Sen. Howard H. Baker Jr. (R-Tenn.) came here today expecting to get his presidential campaign off to a fast start with a straw vote victory at a big Republican forum, but instead was tripped up by George Bush.
Baker's people thought they had the victory all set up, because Sen. William cohen (R-Maine), the state's senior Republican, had made an all-out effort to line up support for Baker with the political apparatus that sent Cohen to the Senate last year. Bush has a summer home in the state but has not campaigned here extensively.
Baker's timing of his announcement as a candidate Thursday was keyed to the two-day trip through New England that was to be climaxed by a victory here at the Republican forum, where all presedential candidates except Ronald Regan made a personal appeal for support.
But when the votes were counted, Bush had received 466 (34.8 percent) to Baker's 446 (33.3 percent). Former Texas governor John Connally was third with 236 votes, forllowed by Regan with 98 and Rep. Philip M. Crane (R-Ill.) with 62. Sen. Bob Dole (R-Kan.) received 9 votes and Rep. John Anderson (R-Ill.) 6.
Although the voting was not binding, the outcome was important to Bush It could launch his campaign from nowhere, as a fast early start in Iwoa did for Jimmy Carter four years ago.
Bush, in a statement after the vote, said he was delighted to have won, "particularly since Sen. Baker had the support of an extremely popular U.S. senator, Bill Cohen, who put his organization totally behind his effort."
The former Central Intelligence Agency chief said the victory showed he had strong organizational support in more states than Iowa, "and it is a credit to the outstanding people who are backing my candidacy in Maine."
"Obviously we were more than pleased with the results," said David Keene, Bush's campaign director in Washington. "We did not expect to win."
Keene said that as of Friday, it appeared that Baker had about 25 percent of the delegates; that Reagan Connally and Bush were grouped with 10-15 percent each, and 30 percent were undecided.
He said Bush appeared to have picked up most of the undecided delegates and attributed that to organizational strength and Bush's performance in Maine today. "Our people said Bush's performance was very good and that Baker's was lackluster," Keene said.
Then, savoring the surprising victory, he added: "Remember all that stuff we were saying earlier in the week about this not being important? We were wrong."
Baker, obviously disappointed, told a large press contingent that he had encourged to accompany him to witness his expected victory, that "I face the same problem I've faced from the beginning, which is that at some point I have to move out of second place into number one. At some point I am going to be number one."
Baker said he thought it significant that he, and Bush, who will be competing for the moderate-conservative vote, ran first and second while Connally, Regan and the rest ran well behind. Bush showed much more strength than most had expected, while Connally and Regan showed considerably less, Baker said.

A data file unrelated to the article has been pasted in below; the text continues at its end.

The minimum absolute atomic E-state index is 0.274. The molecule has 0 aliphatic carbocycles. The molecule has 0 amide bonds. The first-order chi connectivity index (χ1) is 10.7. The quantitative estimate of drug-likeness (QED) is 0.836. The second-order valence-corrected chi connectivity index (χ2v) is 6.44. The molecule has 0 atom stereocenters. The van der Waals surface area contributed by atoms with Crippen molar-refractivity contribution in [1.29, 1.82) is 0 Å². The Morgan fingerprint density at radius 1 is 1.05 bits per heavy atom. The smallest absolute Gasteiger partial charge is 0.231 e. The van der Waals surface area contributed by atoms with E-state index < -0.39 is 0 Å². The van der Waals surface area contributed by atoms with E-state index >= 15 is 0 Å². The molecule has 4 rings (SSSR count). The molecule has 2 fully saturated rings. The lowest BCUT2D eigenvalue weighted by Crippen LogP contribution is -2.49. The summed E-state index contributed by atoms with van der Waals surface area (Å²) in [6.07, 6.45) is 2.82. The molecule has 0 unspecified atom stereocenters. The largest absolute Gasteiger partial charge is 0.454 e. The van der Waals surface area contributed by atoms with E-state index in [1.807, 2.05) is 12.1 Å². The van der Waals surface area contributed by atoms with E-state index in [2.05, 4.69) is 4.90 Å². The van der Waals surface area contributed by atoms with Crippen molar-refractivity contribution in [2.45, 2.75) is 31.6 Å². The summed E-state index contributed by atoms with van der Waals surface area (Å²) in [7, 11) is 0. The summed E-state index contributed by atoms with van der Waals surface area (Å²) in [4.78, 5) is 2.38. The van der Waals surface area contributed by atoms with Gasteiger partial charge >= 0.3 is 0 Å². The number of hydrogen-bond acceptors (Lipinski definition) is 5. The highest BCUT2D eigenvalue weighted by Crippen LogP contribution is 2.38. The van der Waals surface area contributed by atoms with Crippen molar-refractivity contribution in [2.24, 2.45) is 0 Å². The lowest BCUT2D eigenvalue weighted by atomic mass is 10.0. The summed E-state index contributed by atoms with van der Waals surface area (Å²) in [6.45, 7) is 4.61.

"It shows there is more of a moderate vote than a lot of people thought," Baker said. "It probably increases the likelihood that Bush and I will be the main contenders in New Hampshire," where the nation's first primary will be held in February.
The gathering of delegates to a "Maine Republican presidental forum" put on by the state party organization has no official status. The state convention that will send delegates to the national presidential nominating convention will be held in Arpil. Delegates to the state convention will be selected by town caucuses, starting in January.
But the delegates to today's forum also were elected by town caucuses. Republican State Chairman Hattie Bickman said she believed 90 percent of the people who will be delegates to the April state convention were at today's meeting. If so, today's lineup should closely resemble the 21-member delegation that Maine Republicans will send to the national convention in Detroit to select their presidential nominee.
The other candidates had conceded this vote to Baker in advance of the powerful lift he received from Cohen. Bush had dismissed the straw vote in advance as a "beauty contest" that doesn't means anything. The first meaningful events on the road to Detroit will be the local caucuses in Iowa that start the delegate-selection process, Bush has said. Bush has a strong organization in Iowa and hopes to do well there.
On his two-day trip through five New England states, Baker was greeted warmly Friday morning by students at Brown University in Providence, R.I., and later told a noon gathering at Quincy Market in Boston, home of Sen. Edward M. Kennedy (D-Mass.), that he would say nothing about others' private lives. Some considered this a gratuitous reference to Chappaquiddick, which Baker has said he would not talk about.
At Concord, N.H., Friday evening a crowd estimated at more than 1,000 turned out at the National Guard Armory for a free barbecue, which Baker had flown up from Tennessee. This morning he flew to Burlington, Vt., and received very close to an esdorsement from Republican Gov. Richard Snelling, although Snelling is still involved in a not-yet-dismantled draft-Ford movement.